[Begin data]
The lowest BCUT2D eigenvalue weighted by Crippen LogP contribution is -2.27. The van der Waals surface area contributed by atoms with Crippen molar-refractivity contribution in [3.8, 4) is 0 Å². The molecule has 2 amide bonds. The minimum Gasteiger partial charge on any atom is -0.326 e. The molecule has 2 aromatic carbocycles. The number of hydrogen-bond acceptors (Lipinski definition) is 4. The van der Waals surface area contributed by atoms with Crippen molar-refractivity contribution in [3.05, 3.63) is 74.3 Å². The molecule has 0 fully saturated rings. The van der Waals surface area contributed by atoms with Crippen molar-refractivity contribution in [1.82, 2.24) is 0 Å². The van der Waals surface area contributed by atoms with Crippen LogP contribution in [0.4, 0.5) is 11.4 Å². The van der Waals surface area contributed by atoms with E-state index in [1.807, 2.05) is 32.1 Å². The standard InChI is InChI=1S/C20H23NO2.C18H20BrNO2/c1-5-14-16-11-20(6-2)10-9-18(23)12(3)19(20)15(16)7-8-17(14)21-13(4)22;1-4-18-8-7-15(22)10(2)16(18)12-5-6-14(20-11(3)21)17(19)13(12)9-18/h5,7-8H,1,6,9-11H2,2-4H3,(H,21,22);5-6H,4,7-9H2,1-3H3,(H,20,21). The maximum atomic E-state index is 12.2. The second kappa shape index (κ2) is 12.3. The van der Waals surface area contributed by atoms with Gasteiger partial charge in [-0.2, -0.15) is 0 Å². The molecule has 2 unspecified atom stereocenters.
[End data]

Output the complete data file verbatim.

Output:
The lowest BCUT2D eigenvalue weighted by Crippen LogP contribution is -2.27. The van der Waals surface area contributed by atoms with Crippen molar-refractivity contribution in [3.8, 4) is 0 Å². The molecule has 2 amide bonds. The minimum Gasteiger partial charge on any atom is -0.326 e. The molecule has 2 aromatic carbocycles. The number of hydrogen-bond acceptors (Lipinski definition) is 4. The van der Waals surface area contributed by atoms with Crippen molar-refractivity contribution in [3.05, 3.63) is 74.3 Å². The molecule has 0 fully saturated rings. The van der Waals surface area contributed by atoms with Crippen molar-refractivity contribution in [1.82, 2.24) is 0 Å². The van der Waals surface area contributed by atoms with Crippen LogP contribution in [0.4, 0.5) is 11.4 Å². The van der Waals surface area contributed by atoms with E-state index in [1.807, 2.05) is 32.1 Å². The standard InChI is InChI=1S/C20H23NO2.C18H20BrNO2/c1-5-14-16-11-20(6-2)10-9-18(23)12(3)19(20)15(16)7-8-17(14)21-13(4)22;1-4-18-8-7-15(22)10(2)16(18)12-5-6-14(20-11(3)21)17(19)13(12)9-18/h5,7-8H,1,6,9-11H2,2-4H3,(H,21,22);5-6H,4,7-9H2,1-3H3,(H,20,21). The maximum atomic E-state index is 12.2. The second kappa shape index (κ2) is 12.3. The van der Waals surface area contributed by atoms with Gasteiger partial charge in [-0.2, -0.15) is 0 Å². The molecule has 2 unspecified atom stereocenters.